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Frequently Asked Questions
What are cyclodextrins (CDs)?
Cyclodextrins are cyclic oligosaccharides consisting of α-1,4-glucopyranose units. The main representatives are alpha-, beta- and gamma-CDs with 6-8 glucose units, respectively. Due to their relatively lipophilic central cavity, they can physically include other molecules. Typical guest molecules are apolar and fit the cavity, like key and hole.
Are cyclodextrins synthetic or natural products?
Cyclodextrins can be found in nature. Some bacteria (e.g.
) produce CDs from starch by enzymatic process for their energy storage. This process is mimicked by the industry using
enzyme and starch (corn, potato, manioc, etc) as raw material. The so-called native CDs (alpha-, beta-, gamma-CDs) are considered natural. To change the properties of native CDs, synthetic CD derivatives are also produced from them via chemical modification.
Are cyclodextrins toxic?
In general native CDs have favorable toxicological profiles. There are numerous food products on the market containing native CDs, beta-cyclodextrin is even listed as E459 as a common food additive. However, depending on the region and the intended use some restrictions apply. Five CD derivatives (the native alpha-, beta-, gamma-CDs as well as hydroxypropylated-beta-CD and sulfobutylated-beta-CD) are listed in the US, EP and JP Pharmacopoeias and are widely used in pharmaceutical formulations (in over 40 approved drug formulations so far).
What is the inclusion complex and what is the driving force of complex formation?
All CDs have a relatively lipophilic cavity. Within the cavity they can entrap other molecules by physical, non-covalent and reversible forces (e.g. van der Waals forces, hydrogen bonds). Typical guest molecules are apolar and fit the cavity, like key and hole. The main driving force of the complex formation in aqueous medium is that the high-enthalpy water molecules in the CD-cavity are replaced with the guest molecule. No covalent bonds are formed between the host and the guest. The complex formation and dissociation are dynamic equilibrium processes. The formed complex dissociates to its original constituents unchanged.
What are the advantages of CD complexation?
Improvement of physical and chemical stability (volatile, oxygen-, light- and heat sensitive compounds)
Reduction of undesirable tastes and odors
Increased solubility in water
Stable aqueous solutions of insoluble compounds can be prepared without the use of organic co-solvents or surfactants
Enhanced rate of dissolution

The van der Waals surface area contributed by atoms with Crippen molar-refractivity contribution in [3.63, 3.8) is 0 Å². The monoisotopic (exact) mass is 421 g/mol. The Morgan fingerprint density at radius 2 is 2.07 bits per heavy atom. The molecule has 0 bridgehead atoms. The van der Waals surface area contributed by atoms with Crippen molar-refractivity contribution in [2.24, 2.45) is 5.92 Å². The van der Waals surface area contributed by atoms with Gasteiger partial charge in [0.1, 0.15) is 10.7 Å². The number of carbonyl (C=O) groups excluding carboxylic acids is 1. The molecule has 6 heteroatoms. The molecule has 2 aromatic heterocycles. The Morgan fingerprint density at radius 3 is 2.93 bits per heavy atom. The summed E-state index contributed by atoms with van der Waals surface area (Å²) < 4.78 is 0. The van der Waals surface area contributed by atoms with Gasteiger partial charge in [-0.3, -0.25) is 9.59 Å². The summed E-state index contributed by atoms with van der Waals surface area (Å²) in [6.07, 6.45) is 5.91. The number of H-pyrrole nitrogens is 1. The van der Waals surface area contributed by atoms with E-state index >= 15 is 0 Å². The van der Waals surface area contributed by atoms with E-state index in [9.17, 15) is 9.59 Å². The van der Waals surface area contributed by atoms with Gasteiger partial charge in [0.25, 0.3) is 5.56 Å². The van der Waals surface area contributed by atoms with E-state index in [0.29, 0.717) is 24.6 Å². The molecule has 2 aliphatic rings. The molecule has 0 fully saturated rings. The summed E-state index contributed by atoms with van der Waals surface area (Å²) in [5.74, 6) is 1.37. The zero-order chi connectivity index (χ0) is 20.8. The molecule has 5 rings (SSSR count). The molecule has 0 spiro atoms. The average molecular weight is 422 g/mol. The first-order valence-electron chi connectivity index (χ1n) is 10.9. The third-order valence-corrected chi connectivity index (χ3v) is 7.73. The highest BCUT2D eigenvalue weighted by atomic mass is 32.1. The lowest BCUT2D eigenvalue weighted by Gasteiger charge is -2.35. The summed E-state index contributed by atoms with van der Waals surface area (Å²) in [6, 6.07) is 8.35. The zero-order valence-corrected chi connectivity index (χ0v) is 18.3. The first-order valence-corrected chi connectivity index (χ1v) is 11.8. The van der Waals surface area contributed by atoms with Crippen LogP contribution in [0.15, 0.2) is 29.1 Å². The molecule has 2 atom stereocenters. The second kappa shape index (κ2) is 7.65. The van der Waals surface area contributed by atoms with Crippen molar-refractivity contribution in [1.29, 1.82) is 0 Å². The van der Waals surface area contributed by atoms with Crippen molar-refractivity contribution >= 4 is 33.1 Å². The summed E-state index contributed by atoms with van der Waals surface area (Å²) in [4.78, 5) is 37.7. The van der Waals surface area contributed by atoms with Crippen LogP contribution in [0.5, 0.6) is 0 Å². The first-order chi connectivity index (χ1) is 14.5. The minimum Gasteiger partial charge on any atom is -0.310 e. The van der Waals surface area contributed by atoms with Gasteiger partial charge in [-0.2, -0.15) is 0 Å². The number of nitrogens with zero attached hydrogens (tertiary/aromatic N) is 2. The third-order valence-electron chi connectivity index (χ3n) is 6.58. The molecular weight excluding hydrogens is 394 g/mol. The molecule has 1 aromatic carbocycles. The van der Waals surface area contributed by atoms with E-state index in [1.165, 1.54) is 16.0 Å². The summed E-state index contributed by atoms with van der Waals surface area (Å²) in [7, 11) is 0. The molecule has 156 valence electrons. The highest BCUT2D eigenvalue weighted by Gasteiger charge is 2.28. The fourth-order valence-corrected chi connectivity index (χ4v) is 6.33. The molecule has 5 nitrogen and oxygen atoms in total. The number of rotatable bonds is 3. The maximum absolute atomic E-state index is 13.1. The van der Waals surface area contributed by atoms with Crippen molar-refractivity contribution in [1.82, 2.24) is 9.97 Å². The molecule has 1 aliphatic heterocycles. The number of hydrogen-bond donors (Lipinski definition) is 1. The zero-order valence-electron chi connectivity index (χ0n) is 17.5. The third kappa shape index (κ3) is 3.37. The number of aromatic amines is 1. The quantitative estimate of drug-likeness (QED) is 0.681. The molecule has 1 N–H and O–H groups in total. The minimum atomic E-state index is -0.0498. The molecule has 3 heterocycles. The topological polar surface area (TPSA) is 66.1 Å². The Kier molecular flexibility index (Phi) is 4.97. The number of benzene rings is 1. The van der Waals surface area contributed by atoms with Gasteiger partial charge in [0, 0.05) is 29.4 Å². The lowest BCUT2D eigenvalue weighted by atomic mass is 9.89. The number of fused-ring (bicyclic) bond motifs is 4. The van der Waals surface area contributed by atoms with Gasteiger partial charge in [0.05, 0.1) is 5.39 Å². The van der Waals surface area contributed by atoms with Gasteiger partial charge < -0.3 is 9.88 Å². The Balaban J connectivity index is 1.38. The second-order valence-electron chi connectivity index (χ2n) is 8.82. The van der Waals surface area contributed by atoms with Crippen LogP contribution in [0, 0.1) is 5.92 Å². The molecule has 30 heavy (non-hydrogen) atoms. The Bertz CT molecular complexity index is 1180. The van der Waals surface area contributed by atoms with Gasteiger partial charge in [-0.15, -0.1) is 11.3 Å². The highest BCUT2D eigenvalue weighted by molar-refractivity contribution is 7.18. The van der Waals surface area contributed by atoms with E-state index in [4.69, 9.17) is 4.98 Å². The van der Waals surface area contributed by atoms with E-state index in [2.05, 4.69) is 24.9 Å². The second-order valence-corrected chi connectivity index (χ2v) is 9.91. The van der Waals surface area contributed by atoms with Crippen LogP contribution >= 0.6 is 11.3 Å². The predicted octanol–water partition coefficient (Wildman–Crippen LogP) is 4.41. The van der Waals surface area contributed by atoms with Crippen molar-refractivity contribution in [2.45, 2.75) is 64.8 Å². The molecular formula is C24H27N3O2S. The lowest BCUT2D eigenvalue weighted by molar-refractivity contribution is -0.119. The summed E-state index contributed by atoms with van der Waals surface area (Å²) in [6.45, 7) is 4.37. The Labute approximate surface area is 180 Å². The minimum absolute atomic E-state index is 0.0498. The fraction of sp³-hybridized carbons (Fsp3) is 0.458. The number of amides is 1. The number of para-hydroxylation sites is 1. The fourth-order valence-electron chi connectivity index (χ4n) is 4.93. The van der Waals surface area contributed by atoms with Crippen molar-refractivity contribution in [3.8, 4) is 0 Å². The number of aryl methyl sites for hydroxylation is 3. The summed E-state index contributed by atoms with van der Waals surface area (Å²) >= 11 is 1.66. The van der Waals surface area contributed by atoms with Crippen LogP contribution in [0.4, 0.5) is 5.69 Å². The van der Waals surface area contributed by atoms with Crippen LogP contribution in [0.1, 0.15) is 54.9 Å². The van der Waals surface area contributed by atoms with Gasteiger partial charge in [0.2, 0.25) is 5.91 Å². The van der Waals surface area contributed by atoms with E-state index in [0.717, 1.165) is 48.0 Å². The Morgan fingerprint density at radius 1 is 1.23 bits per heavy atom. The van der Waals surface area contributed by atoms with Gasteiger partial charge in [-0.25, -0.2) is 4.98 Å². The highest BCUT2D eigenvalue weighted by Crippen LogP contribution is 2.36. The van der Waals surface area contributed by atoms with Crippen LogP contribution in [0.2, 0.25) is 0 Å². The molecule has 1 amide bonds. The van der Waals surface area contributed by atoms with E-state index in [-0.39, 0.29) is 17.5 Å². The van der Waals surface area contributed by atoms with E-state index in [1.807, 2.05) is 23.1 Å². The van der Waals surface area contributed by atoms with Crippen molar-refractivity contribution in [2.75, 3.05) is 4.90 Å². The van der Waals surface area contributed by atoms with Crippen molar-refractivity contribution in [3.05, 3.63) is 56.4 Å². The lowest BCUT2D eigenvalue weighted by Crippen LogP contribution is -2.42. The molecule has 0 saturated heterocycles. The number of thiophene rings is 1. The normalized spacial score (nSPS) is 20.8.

Liquids can be transformed into solid form
Extended release of compounds
Alleviation of local irritaions (reduced side effects)
Incompatible compounds can be mixed and used together in complexed form
Stabilization of emulsions and suspensions
How can the CD complexes be prepared?
There are various ways to prepare the complexes in solid form. Just to name a few: by mechanical activation, kneading, co-crystallization, as well as by making aqueous common solution, or suspension. Usually the final step of the process is the removal of water. Considerable experience and some developmental work is required to find the ideal method for the complexation: the properties of the host and the guest molecule need to be taken into consideration.
What are the typical guest compounds?
Numerous organic or inorganic compounds form inclusion complexes with CDs. Guest compounds can be gases, liquids and solids as well. Concerning their application, these can be pharmaceuticals, vitamins, food additives, pesticides, aroma compounds, fragrances, etc. Due to the wide variety of cyclodextrin derivatives (in cavity size, charge and substituents - hundreds of derivatives) the number of guest compounds suitable for complexation is immerse.
Why use synthetic CD derivatives instead of native CDs?
Beta-CD has a limited water solubility (1.8% at room temperature). Using proper derivatization, products of highly enhanced solubility can be manufactured. Industrially produced modified CDs are hydroxypropyl-, sulfobutyl- and methyl-beta-CDs (HPBCD, SBECD, RAMEB), which are randomly substituted derivatives. They are mixtures of millions of compounds having similar structure.
Some CD-derivatives are single isomers (may be characterized by an exact formula): per- and monosubstituted CDs.
Regarding the type of substituents, there are ionic (such as SBECD, Quaternary amino CDs, etc.) and non-ionic (TRIMEB, HPBCD, etc) derivatives. Some special derivatives have been developed for biological applications (e.g. fluorescent derivatives). For further examples see
What are CD polymers?
CDs can be coupled to each other or to a macromolecular scaffold by chemical crosslinking. Different CD polymers (water soluble or swelling) can be produced depending on the manufacturing conditions. The cavity size of CDs are not influenced by the crosslinking process, therefore these remain open for inclusion complex formation. The application of these nanostructures is based on the cooperativity of the adjacent rings. These polymers can be widely used (pharmaceutical industry, environmental biotechnology, etc).